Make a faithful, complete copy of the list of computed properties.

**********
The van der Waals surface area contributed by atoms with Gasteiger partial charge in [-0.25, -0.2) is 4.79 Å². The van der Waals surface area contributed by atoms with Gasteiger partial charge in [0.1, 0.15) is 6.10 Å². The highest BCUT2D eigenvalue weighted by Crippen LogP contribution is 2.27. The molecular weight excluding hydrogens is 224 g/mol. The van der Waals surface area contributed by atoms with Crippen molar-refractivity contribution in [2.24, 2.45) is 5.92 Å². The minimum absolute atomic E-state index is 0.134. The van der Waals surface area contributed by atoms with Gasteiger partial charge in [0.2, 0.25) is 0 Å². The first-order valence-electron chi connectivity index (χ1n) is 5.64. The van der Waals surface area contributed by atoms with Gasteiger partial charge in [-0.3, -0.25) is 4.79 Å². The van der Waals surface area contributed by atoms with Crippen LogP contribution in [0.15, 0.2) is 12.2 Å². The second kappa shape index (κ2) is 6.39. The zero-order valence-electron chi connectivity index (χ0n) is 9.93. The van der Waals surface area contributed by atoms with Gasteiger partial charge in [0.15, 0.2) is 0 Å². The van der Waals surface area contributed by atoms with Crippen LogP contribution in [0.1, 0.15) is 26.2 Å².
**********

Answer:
The van der Waals surface area contributed by atoms with Gasteiger partial charge in [-0.25, -0.2) is 4.79 Å². The van der Waals surface area contributed by atoms with Gasteiger partial charge in [0.1, 0.15) is 6.10 Å². The highest BCUT2D eigenvalue weighted by Crippen LogP contribution is 2.27. The molecular weight excluding hydrogens is 224 g/mol. The van der Waals surface area contributed by atoms with Crippen molar-refractivity contribution in [2.24, 2.45) is 5.92 Å². The minimum absolute atomic E-state index is 0.134. The van der Waals surface area contributed by atoms with Gasteiger partial charge in [0.2, 0.25) is 0 Å². The first-order valence-electron chi connectivity index (χ1n) is 5.64. The van der Waals surface area contributed by atoms with Gasteiger partial charge in [-0.3, -0.25) is 4.79 Å². The van der Waals surface area contributed by atoms with Crippen LogP contribution in [0.15, 0.2) is 12.2 Å². The second kappa shape index (κ2) is 6.39. The zero-order valence-electron chi connectivity index (χ0n) is 9.93. The van der Waals surface area contributed by atoms with Gasteiger partial charge in [0.15, 0.2) is 0 Å². The van der Waals surface area contributed by atoms with Crippen LogP contribution in [0.1, 0.15) is 26.2 Å².